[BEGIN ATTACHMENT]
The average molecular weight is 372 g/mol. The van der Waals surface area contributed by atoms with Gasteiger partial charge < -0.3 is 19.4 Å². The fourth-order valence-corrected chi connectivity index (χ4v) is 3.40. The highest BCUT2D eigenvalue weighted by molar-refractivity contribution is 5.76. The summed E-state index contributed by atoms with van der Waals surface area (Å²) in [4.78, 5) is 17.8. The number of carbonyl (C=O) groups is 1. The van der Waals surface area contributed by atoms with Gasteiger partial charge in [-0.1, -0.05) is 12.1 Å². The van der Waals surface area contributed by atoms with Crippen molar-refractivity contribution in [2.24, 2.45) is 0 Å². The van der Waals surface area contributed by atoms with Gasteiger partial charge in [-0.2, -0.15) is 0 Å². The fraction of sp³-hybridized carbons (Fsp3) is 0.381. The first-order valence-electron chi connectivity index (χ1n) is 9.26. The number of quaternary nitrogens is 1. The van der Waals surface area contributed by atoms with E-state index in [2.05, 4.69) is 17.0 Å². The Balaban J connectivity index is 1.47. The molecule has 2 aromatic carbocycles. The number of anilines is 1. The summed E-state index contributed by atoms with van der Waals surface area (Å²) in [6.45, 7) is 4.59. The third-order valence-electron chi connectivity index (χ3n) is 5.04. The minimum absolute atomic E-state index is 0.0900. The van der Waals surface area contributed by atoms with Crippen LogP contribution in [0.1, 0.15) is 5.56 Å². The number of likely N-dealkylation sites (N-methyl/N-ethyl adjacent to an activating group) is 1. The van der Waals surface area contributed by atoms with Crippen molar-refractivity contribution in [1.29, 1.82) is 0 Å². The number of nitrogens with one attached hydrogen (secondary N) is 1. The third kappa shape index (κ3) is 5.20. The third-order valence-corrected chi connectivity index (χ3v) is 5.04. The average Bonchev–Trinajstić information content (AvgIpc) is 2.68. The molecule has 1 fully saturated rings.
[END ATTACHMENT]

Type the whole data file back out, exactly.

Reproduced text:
The average molecular weight is 372 g/mol. The van der Waals surface area contributed by atoms with Gasteiger partial charge < -0.3 is 19.4 Å². The fourth-order valence-corrected chi connectivity index (χ4v) is 3.40. The highest BCUT2D eigenvalue weighted by molar-refractivity contribution is 5.76. The summed E-state index contributed by atoms with van der Waals surface area (Å²) in [4.78, 5) is 17.8. The number of carbonyl (C=O) groups is 1. The van der Waals surface area contributed by atoms with Gasteiger partial charge in [-0.1, -0.05) is 12.1 Å². The van der Waals surface area contributed by atoms with Crippen molar-refractivity contribution in [2.24, 2.45) is 0 Å². The van der Waals surface area contributed by atoms with Gasteiger partial charge in [-0.2, -0.15) is 0 Å². The fraction of sp³-hybridized carbons (Fsp3) is 0.381. The first-order valence-electron chi connectivity index (χ1n) is 9.26. The number of quaternary nitrogens is 1. The van der Waals surface area contributed by atoms with E-state index in [2.05, 4.69) is 17.0 Å². The Balaban J connectivity index is 1.47. The molecule has 2 aromatic carbocycles. The number of anilines is 1. The summed E-state index contributed by atoms with van der Waals surface area (Å²) in [6.45, 7) is 4.59. The third-order valence-electron chi connectivity index (χ3n) is 5.04. The minimum absolute atomic E-state index is 0.0900. The van der Waals surface area contributed by atoms with Crippen LogP contribution in [0.1, 0.15) is 5.56 Å². The number of likely N-dealkylation sites (N-methyl/N-ethyl adjacent to an activating group) is 1. The van der Waals surface area contributed by atoms with Crippen molar-refractivity contribution in [1.29, 1.82) is 0 Å². The number of nitrogens with one attached hydrogen (secondary N) is 1. The third kappa shape index (κ3) is 5.20. The third-order valence-corrected chi connectivity index (χ3v) is 5.04. The average Bonchev–Trinajstić information content (AvgIpc) is 2.68. The molecule has 1 fully saturated rings.